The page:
There’s a magic to today, I thought, as I looked out my frosty bedroom window, curling the blankets back from the cocoon of sleeping human carcasses beneath.
I light a small fire in the living room, and the smoke quickly intermingled with my visible breath. Seemingly just moments after igniting the element, the kettle started singing its song, inviting me to my morning coffee break.
Pulling on a sweater, I then look to the animals outside as I do each morning to gauge how heavy to dress, and the cows’ breath sat more heavy and burdensome in the cold morning air than ever before, embracing them where they stood on the hilltop patiently awaiting my arrival. I opted for gloves and the hat, and pulled my winter boots from the back corner of the closet, shaking the film of dirt off the top.
The door was frosted shut, and with a heave I push through, making a dent in the velvet coat of white that rests on the deck. This morning, they would hear my footsteps before seeing my arrival.
Once they are fed, there is just their munching that makes any audible sign of wakefulness across the landscape.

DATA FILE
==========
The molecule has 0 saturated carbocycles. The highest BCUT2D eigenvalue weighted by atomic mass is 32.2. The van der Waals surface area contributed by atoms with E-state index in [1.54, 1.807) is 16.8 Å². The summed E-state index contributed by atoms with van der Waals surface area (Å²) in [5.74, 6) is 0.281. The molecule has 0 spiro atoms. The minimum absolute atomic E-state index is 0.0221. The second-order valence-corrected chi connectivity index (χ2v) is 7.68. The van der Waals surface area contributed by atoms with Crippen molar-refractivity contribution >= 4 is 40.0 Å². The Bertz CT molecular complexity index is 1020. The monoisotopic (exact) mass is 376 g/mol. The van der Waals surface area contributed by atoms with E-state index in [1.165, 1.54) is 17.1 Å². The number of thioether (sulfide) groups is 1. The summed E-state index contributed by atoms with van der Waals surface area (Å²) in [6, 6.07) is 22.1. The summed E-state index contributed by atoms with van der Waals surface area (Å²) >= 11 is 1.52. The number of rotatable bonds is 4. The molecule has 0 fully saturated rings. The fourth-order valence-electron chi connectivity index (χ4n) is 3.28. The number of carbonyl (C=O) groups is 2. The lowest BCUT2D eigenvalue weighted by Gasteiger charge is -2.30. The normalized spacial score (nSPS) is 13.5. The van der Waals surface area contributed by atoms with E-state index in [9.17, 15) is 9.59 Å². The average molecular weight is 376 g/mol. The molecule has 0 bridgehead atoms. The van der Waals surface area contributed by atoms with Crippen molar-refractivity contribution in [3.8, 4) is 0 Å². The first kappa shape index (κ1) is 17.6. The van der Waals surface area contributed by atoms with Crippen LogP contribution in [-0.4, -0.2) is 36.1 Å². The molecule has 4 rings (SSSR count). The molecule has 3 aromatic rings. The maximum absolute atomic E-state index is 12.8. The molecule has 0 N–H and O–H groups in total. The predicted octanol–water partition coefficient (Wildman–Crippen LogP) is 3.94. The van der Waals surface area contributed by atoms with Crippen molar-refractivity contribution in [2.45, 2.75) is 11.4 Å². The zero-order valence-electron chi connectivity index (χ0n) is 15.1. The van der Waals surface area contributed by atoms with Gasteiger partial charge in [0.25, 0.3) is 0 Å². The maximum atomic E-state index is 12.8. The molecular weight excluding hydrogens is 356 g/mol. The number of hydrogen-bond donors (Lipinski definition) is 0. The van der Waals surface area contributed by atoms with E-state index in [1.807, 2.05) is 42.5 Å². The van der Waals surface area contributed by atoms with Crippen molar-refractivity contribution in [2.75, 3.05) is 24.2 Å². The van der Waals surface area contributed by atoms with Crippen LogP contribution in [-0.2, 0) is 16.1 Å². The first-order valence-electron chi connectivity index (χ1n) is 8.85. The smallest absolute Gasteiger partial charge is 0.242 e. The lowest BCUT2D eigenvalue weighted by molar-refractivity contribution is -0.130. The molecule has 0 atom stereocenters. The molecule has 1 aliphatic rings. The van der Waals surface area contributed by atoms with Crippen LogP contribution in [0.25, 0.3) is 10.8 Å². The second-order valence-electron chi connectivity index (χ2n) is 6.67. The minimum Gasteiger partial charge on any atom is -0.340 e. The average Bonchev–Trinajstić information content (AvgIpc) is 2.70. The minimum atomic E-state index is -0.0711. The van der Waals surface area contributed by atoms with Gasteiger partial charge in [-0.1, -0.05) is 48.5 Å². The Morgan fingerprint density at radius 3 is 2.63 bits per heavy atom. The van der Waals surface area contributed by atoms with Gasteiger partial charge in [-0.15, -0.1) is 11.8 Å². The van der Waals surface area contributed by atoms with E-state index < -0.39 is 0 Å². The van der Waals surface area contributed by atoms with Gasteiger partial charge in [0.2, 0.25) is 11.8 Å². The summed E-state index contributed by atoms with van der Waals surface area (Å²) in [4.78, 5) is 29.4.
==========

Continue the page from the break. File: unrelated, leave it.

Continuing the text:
The chickens still sleep, and the neighbours, too. Their surprise is still coming.
And though we all knew it would come, its first appearance is always a surprise- that’s the unreliable beauty of nature, after all.
Living with it and through it brings rosy cheeks, cold toes, more physical labour and more laundry.
But there’s an undeniable magic to it, too, masterful in its ability to convince us our lawn isn’t scattered with plastic trucks, dog and chicken shit and clothespins.
It comes through the night, unnoticed and unknown. Quietly changing our world.
As I stand atop this hill, marveling that each and every tree is equally dipped in shimmering white frosting, I appreciate this silence but know the quiet won’t last. Because when I go back into the house Wren’s reaction will shatter the silence, and though we’re running twenty minutes late, she too will need time to delight in the beauty of what came in the night. Her childhood imagination requires it.
She will need time to bundle up to hop like a bunny through the deck’s playful new offerings, then she’ll need time to change again when it’s now thirty minutes past her time to leave for school because her first clothes became wet while bunny’ing.
I watch her from the warmth of inside, looking between her and the clock. She is the image of joy, and I don’t know when it was my young brain became convinced that snow was more work than play. I don’t know when it was that its delight was taken from me.
I don’t see the world with childlike wonder anymore, like she does, but there’s something that’s still left in me.
Because we’re now thirty minutes late, my feet are wet and we’re hustling to get out the door. But yet today, I’m still smiling.
Because of what came in the night.